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Friday, September 23, 2005

American biology teachers insist on atheism?

An American lawyer who is active in intelligent design issues has written me to say that the National Association of Biology Teachers, far from foreswearing atheism, has in fact merely moved some of its former upfront atheistic tenets to the supporting material under its current grand (and relatively innocuous-sounding) statement.

From the May 2004 version:

NABT endorses the following tenets of science, evolution, and biology education. Teachers should take these tenets into account when teaching evolution.
Essential Concepts of Biological Evolution

- The diversity of life on earth is the outcome of biological evolution - an unpredictable and natural process of descent with modification that is affected by natural selection, mutation, genetic drift, migration and other natural biological and geological forces.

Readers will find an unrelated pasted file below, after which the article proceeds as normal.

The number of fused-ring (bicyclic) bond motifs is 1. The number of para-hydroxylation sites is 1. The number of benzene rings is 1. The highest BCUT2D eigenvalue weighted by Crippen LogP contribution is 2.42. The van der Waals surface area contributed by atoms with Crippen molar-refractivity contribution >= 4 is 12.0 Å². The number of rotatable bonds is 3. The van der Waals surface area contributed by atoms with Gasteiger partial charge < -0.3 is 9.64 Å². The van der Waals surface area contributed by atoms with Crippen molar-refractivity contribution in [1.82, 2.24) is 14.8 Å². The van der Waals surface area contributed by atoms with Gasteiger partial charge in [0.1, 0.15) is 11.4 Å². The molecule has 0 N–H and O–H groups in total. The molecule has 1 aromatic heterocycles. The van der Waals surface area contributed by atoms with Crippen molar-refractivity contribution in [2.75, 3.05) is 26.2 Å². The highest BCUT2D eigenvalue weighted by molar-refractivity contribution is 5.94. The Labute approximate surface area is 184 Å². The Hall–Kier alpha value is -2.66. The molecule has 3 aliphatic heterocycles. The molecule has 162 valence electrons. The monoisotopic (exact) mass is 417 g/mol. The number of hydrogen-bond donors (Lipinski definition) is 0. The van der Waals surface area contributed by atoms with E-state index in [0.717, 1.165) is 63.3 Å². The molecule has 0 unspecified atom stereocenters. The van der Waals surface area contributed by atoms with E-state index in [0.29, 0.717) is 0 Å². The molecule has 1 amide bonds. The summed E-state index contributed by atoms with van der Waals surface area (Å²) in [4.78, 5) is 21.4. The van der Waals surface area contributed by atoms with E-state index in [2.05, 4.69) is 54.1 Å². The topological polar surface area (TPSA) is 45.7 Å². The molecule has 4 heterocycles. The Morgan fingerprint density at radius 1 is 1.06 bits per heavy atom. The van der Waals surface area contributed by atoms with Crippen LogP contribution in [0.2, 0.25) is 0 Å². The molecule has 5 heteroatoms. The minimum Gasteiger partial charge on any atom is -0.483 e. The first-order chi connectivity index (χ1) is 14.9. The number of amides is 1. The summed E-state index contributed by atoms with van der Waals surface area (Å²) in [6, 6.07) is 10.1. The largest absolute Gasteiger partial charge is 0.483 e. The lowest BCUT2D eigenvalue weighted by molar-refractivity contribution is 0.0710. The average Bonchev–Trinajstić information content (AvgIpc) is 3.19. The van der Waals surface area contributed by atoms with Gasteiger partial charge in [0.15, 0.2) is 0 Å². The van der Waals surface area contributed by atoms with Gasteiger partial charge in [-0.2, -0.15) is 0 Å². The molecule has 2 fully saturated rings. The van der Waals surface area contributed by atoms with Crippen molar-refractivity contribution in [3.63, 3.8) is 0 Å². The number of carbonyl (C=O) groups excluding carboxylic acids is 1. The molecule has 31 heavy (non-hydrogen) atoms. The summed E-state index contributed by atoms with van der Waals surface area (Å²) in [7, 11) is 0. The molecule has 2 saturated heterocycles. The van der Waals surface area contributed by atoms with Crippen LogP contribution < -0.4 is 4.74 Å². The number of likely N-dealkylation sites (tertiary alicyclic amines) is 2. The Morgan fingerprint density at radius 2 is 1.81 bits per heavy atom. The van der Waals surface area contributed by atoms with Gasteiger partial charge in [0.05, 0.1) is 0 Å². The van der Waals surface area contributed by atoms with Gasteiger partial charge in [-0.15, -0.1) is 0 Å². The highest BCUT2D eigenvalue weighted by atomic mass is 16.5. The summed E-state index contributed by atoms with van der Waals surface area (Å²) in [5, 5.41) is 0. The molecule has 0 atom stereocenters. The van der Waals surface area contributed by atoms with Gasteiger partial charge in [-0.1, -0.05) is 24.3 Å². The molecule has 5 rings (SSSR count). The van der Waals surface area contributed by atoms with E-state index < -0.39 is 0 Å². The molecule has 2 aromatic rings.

Okay, well, wait a minute ... unless we know for sure that there is no meaning or purpose in the universe, how can we possibly know that biological evolution is unpredictable and (purely) natural?

A number of well-respected scientists who, incidentally, do not align with the intelligent design theorists, would dispute the view that evolution is unpredictable, notably Michael Denton and Simon Conway Morris.

Also, if one claims that biological evolution is unpredictable, it may also be untestable and unfalsifiable. That's too bad. I had hoped it would be more than nice graphics. I especially hoped that because I have just finished tickng off playwright Paul Rudnick on account of the fact that I thought his treatment of the subject is shallow. But if it's not science after all, maybe shallow wins.

(Note: Before you waste a lot of time denouncing my remarks in the Comments box, please note the title of this blog: I am not a creationist, as the term is normally understood. I think, from observing the current controversy, that the dogma of Darwinian evolution without design or purpose is primarily designed to serve materialist philosophy, and does not have nearly enough evidence to stand on its own. That said, I do not dispute the current dating of the age of the universe or of Earth—or the idea, in principle, of common ancestry. Whether our origins really happened that way, is, of course, another matter, and it is disquieting to learn that evolution is supposed to be "unpredictable." )

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